Polk County has extended a marketing deal with Legoland for another five years.
The agreement with Legoland owner Merlin Entertainment LLC, unanimously approved by the commission on Jan. 3, stipulates that the county pitch in $375,000 a year over the next five years — a total of $1.8 million — to help the Winter Haven theme park pay for advertising materials across the globe.
The county will also pay an additional one-time expense of $99,500 for a new visitor station at the park’s entrance.
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The county will use money from its tourism fund — a segment of the budget that includes bed-tax revenue — to contribute its share of the marketing arrangement.
“The bed tax money is to be used to address tourism, so this seems like an appropriate use of those funds,” Commissioner Neil Combee said at the meeting,
Legoland, which opened in 2012, attracts 1.5 million visitors annually and generates an estimated $1.5 million a year in tourism tax revenue, which is collected by hotels. The county also collects millions in sales tax from the park and its three hotels.
The marketing deal represents “a great investment” for Polk County, Mark Jackson, the county’s director of tourism and sports marketing, told the commission ahead of the vote.
“It’s not just necessary, it’s critical to the health of our county’s largest economic engine, tourism/sports,” he said in an email to The Ledger. “Our marketing partnership, and most importantly our relationship with LLF, keeps this massive economic engine moving forward.”
Previously:Legoland announces Peppa Pig Theme Park opening
The overall economic impact of Legoland on Polk County is not known, but Jackson estimates that it’s more than a half-billion dollars annually.
Before Legoland arrived in Polk County, several counties were in a heated contest to secure the theme park.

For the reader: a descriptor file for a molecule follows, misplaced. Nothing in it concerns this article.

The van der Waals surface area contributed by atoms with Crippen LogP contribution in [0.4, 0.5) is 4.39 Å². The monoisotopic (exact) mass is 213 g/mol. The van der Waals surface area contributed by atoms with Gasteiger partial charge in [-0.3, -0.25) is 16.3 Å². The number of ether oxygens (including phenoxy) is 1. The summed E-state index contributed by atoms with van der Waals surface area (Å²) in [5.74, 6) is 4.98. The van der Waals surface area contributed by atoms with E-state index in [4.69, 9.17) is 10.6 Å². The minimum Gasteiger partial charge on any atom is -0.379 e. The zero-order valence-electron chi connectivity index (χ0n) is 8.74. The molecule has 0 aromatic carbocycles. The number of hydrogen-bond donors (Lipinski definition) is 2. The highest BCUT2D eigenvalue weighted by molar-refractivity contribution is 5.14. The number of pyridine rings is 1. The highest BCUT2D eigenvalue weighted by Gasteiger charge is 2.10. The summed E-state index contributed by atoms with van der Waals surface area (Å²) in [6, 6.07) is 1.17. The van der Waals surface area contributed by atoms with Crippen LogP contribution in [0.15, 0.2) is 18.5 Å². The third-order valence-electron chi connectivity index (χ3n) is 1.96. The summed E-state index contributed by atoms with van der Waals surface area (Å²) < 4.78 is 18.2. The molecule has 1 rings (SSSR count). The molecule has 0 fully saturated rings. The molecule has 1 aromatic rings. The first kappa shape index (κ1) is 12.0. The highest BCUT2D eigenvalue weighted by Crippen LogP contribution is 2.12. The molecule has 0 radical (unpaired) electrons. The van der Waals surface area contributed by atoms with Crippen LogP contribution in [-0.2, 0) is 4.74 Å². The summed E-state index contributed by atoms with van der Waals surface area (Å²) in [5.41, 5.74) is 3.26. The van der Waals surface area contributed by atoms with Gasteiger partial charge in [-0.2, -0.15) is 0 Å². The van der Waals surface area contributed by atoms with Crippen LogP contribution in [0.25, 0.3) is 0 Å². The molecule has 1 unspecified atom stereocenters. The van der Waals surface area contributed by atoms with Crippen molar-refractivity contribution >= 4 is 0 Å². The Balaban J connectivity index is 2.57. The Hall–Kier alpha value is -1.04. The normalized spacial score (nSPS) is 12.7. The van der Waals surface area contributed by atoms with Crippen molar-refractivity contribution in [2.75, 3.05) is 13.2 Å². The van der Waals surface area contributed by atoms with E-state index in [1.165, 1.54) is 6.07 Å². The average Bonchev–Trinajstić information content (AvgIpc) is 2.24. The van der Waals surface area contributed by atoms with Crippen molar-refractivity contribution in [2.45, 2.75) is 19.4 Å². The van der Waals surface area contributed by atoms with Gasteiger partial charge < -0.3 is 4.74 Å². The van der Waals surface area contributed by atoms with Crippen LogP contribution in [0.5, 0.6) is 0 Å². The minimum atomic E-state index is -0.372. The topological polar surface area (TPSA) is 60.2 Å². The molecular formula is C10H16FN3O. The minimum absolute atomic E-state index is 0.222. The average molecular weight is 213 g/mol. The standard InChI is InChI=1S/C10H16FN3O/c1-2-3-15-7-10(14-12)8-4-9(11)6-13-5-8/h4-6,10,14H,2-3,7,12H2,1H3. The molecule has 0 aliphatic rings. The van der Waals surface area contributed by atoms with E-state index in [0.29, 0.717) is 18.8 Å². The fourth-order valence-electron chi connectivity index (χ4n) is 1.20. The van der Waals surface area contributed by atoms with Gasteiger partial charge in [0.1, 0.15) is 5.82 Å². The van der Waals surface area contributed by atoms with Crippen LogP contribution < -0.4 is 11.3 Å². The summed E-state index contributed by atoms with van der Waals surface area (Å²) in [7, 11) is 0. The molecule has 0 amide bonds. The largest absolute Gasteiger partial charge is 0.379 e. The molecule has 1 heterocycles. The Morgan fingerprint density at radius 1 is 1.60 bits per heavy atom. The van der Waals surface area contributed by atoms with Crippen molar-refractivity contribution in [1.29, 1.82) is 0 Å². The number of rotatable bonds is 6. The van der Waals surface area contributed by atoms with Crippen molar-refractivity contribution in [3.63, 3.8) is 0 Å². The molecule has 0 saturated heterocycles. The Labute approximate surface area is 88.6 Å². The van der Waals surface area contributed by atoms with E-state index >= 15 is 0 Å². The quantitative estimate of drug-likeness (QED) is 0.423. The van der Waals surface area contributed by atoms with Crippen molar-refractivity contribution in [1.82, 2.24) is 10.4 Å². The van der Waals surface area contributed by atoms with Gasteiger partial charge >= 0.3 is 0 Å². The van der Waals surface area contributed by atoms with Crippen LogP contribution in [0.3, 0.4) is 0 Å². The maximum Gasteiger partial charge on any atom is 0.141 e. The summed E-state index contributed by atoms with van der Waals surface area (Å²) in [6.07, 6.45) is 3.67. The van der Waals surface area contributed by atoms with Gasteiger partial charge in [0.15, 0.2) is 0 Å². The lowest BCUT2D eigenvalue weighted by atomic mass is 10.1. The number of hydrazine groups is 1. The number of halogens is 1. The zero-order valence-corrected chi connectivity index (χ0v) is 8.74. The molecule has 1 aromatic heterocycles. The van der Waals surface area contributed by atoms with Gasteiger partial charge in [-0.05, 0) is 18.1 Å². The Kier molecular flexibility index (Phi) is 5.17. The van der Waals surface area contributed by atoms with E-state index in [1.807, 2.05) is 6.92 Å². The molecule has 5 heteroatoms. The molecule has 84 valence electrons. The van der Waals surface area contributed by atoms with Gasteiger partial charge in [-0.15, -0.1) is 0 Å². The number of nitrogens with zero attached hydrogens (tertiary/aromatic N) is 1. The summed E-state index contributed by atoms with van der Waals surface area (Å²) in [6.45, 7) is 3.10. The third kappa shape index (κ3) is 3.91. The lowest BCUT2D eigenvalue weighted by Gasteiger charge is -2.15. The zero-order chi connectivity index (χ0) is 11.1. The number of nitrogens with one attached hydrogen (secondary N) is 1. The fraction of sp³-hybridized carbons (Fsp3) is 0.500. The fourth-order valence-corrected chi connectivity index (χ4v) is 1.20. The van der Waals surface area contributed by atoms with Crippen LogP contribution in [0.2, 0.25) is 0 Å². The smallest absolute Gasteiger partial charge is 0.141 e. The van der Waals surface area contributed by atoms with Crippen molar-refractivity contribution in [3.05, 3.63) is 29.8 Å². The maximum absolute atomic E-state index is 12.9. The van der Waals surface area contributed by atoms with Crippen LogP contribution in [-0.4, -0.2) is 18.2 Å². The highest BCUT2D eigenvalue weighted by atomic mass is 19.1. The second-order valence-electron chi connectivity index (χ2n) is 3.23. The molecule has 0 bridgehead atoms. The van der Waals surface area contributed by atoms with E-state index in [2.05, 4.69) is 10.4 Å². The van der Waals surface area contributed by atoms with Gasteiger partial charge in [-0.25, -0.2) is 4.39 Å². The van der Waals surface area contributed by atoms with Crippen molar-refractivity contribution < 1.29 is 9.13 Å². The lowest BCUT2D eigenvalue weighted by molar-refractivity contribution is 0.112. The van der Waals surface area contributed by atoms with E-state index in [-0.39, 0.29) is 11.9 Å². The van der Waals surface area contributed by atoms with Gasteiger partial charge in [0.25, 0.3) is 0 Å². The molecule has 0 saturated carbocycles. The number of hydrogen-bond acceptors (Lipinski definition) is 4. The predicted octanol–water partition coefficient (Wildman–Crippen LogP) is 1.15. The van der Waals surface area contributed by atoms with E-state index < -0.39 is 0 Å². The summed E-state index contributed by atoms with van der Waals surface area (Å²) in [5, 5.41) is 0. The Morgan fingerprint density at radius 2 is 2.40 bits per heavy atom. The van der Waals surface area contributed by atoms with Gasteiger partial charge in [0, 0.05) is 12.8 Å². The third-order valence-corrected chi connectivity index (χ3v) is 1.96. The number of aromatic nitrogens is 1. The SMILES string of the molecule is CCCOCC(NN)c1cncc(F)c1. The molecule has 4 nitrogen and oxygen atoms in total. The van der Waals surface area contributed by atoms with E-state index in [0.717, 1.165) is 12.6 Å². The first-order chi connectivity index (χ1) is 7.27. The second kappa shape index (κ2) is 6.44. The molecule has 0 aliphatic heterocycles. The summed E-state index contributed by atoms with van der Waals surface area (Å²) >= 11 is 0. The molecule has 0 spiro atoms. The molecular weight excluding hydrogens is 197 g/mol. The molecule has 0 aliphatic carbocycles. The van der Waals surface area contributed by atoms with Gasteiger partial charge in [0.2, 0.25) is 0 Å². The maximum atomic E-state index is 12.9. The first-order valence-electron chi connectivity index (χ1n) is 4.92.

Polk’s effort to win the competition included the marketing agreement, which originally was $350,000 every 10 years.
At the time, Polk’s tourism economy was in dire need of a boost. Cypress Gardens closed in 2003.
The Kansas City Royals, which had been operating out of Davenport at Boardwalk and Baseball, left for Arizona. Anheuser-Busch soon thereafter closed Boardwalk and Baseball, which Jackson said was a huge draw for the county. And then Grenelefe Resort, a Japan-owned property with more than 1,200 rooms, also closed. Finally, the Cleveland Guardians, formerly called the Cleveland Indians, left for Arizona, depressing the county’s sports tourism market.
Before Legoland, “It was simply the toughest and most challenging time in Polk County’s tourism history,” Jackson said.
The newest iteration of the marketing agreement calls for the county to help pay for a new visitor center at the park’s entrance, designed to capture foot traffic from Legoland’s three hotels.
The venue will promote tourism throughout the county. The goal is to keep Legoland guests in Polk County.
Research shows that guests are more likely to spend in Polk County when they interact with a visitor services staff member. Each time this happens, a guest spends an additional $78 in the county, according to research conducted by Tampa-based Downs St Germain Research.
“This is very important,” Jackson said. “As one of our main objectives is to prevent economic leakages to other counties by keeping LLF guests spending time and money in Polk County.
Dustin Wyatt covers Polk County government and county-wide issues. He can be reached at email@example.com or on Twitter @LLDustin_Wyatt.